|(From Hardy's WWE performance... so good I had to post it twice)|
Feb 22, 2023
Country Twitter Wins, February '23
Feb 17, 2023
Everybody's Somebody's Favorite
“Tennessee Whiskey” Ends Waffle House Brawl in Singalong
What began as a verbal altercation between some Ole Miss fraternity guys and a couple of truckers quickly spun out of control. One of the cooks, Lucius Perkins – fresh out of Parchman, came over to mediate the discussion but ended up taking an errant punch meant for one of the frat boys. Within seconds, Perkins had the trucker in a full nelson and was inching him toward the exit when the other trucker smashed Lucius over the head with a napkin dispenser.
All hell broke loose and soon, nearly everyone in the restaurant was throwing punches, chairs, and hashbrowns. One man suffered a power bomb onto a table, another woman’s wig was ripped off and thrown onto the grill; it was chaos.
Lucius, confused and staggering from a minor concussion, knew he had to get the situation under control because he wasn’t going back to prison. A light bulb went on in his head and he headed for the jukebox.
He swiftly turned the volume up and made his selection. Mr. Perkins waited and watched. As the dulcet tones of Chris Stapleton’s “Tennessee Whiskey” began to play over the din of moving furniture, punches, and slurs, he noticed a change. Suddenly, one of the truckers released his headlock on one of the frat guys. Another slap fight quickly crapped out as the slappers turned their reddened faces toward the jukebox. Bloodied men and disheveled women, black, white, Latino, and Asian, laid down their fists and chairs in stunned silence.
By the first chorus, the rumble was finished. Ketchup dripped from the light fixtures, the bathroom door was ripped off the hinges, the cash register was in the parking lot, but the combatants were at peace. And then it began. “Youuu’re as smooooooth as Tennessee whiskey…” came the voice of a woman from the window row. It was a keening, unpleasant performance, but it didn’t matter… people joined in. Soon, the Sigma Chi’s were arm in arm swaying with the tattooed Uber driver from Germantown and the truckers were hugging Mr. Perkins, and everyone was singing at the top of their lungs.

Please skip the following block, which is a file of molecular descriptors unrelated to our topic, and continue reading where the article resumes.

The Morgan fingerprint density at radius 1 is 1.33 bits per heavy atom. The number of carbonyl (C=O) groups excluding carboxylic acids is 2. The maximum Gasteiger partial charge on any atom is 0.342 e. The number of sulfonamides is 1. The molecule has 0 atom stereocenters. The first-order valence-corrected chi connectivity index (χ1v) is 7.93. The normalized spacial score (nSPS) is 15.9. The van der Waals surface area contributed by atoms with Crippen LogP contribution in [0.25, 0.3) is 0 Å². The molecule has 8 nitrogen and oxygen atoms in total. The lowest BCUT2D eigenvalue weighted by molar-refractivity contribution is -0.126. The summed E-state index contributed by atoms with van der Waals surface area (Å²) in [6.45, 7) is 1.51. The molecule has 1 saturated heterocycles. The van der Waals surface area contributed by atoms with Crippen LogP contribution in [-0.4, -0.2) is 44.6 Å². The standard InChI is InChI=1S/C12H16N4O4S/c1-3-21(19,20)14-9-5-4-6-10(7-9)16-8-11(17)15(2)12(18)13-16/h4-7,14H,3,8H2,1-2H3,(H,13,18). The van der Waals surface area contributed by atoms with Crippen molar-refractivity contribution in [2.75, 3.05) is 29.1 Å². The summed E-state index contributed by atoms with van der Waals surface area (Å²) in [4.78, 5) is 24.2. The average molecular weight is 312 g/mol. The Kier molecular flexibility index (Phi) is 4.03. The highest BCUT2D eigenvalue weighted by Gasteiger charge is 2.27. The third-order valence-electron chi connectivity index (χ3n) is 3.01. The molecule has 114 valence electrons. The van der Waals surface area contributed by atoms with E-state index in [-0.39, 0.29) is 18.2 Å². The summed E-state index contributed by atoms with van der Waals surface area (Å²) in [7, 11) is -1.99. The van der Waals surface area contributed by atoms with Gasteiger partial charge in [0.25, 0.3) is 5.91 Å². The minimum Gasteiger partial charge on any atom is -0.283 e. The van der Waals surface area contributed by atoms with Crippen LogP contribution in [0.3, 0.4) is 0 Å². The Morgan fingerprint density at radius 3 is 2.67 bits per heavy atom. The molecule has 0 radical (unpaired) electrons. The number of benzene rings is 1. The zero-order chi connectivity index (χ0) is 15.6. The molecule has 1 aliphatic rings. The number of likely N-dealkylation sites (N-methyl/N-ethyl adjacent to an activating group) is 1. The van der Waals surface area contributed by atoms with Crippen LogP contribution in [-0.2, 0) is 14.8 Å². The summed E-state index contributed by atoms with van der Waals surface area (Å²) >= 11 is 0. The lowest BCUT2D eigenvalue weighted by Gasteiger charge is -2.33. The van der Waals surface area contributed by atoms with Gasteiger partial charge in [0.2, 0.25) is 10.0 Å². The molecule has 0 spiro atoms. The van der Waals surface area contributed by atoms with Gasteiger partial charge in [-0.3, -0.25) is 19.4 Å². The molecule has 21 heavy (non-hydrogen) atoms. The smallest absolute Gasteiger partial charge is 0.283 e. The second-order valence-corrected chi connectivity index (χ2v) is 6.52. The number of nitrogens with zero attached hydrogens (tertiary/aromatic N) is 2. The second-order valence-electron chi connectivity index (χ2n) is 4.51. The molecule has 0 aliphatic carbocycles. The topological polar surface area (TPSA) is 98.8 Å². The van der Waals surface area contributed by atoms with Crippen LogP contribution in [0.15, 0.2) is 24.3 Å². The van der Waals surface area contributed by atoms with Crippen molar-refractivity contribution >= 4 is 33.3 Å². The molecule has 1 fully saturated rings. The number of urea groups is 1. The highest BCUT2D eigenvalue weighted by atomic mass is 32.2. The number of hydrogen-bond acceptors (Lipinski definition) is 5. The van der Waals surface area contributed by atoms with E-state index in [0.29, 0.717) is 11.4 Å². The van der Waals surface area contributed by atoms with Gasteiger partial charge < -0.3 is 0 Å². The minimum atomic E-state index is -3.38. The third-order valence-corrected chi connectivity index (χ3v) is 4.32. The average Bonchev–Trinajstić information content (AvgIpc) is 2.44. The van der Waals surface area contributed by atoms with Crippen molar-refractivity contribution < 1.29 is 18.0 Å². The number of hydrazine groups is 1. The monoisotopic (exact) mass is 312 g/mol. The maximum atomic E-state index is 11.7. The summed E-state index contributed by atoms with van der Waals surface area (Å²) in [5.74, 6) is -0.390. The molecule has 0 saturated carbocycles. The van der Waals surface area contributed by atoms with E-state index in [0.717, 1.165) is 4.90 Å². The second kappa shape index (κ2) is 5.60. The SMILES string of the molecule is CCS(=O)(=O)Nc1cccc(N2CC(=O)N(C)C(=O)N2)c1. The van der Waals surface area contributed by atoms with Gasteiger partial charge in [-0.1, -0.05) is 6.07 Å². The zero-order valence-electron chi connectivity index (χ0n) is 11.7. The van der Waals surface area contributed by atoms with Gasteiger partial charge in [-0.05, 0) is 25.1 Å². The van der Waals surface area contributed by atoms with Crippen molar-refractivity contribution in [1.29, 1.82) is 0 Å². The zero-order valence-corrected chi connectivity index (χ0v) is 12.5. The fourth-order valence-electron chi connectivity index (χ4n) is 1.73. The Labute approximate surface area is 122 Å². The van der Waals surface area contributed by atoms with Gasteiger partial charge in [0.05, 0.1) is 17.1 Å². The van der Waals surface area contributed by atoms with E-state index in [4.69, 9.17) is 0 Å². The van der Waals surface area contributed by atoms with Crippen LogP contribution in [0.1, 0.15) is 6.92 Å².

By the end of the song, apologies were made and the cleanup began. “Nobody even called the cops,” said Perkins. “This was so beautiful we didn’t wanna mess it up, man I was just crying, humanity can be good sometimes. And thank you, Chris Stapleton. You helped me break my cycle of recidivism. F**k 12.”
The cashier, Cheryl Fontaine, told us that nearly every single person helped clean up and some of them were even friends afterward. “Except that boomer over in the corner,” she pointed. “He keeps saying we’re all frauds because it’s not Coe or Jones’ version. Whatever.”
Jan 17, 2023
Jan 4, 2023
Bobby's Picks: Best Songs of 2022
by Bobby Peacock
BEST OF 2022
20. "Circles Around This Town" by Lunatic Country Music Person... I mean, Maren Morris
I've always liked Maren Morris, although I get why she's not everyone's cup of tea. The "trying to make it big in Nashville" trope is one that's been done, but Maren's take has plenty of flavor. She touches on the cliché nature of songwriting ("trying to compete with everybody else's ones that got away") and the relentless hustle needed to make it big. She even works in a couple references to her earlier hits that make perfect sense in context. Sure, you could argue it could be produced a little cleaner, but it still conveys a brightness and optimism just the same. And I've always felt Maren had a more progressive edge to her stuff that would make her stand out, so the subtext of her younger and more contemporary leanings is a perfect match for the concept of trying to write circles around stodgy conservative ol' Nashville.
19. "Something in the Orange" by Zach Bryan
The vastly lopsided way it caught on with streaming, international audiences, and just about every damn place but country radio is telling; this is quickly falling into the "Feathered Indians" pile of "Americana/alt-country song that's accessible enough to catch on with the social media and bar band crowds.” Truth is, I'll probably be burnt out on it by 2024. But taken entirely on its own merits, I love the tension of this impending heartbreak, combined with how the abstract metaphor of the title conveys that sense of unease. (I'm a very literal person, so if a more metaphorical song clicks this hard for me, you know you've done something right.) The old-school singer-songwriter approach (gruff vocals, guitar, harmonica, that's it) can be a cliché in the wrong hands, but here it feels like deliberate minimalism. In short, I'm happy that a song this different and artful has managed to reach a lot more ears.
18. "Don't Come Lookin'" by Jackson Dean
It's refreshing to hear a newcomer with some bite and an original premise. This guy just wants to clear his head, and he'll go anywhere that isn't "here.” I love the hook "if I don't come back, don't come lookin'" and how it summarizes that sense of wanderlust. His vocal delivery is appropriately rough-edged and he knows how to vary his phrasing a bit on each chorus. But probably the best element here is the production: with the low-tuned acoustics and hard-edged slide, the guitar work sounds straight out of Jay Joyce's playbook. If Jackson Dean hadn't gotten to this song first, I could easily see it being a new cut from Eric Church. I'm lookin' for Jackson here to have more hits in 2023 that have even a little bit of this one's grit.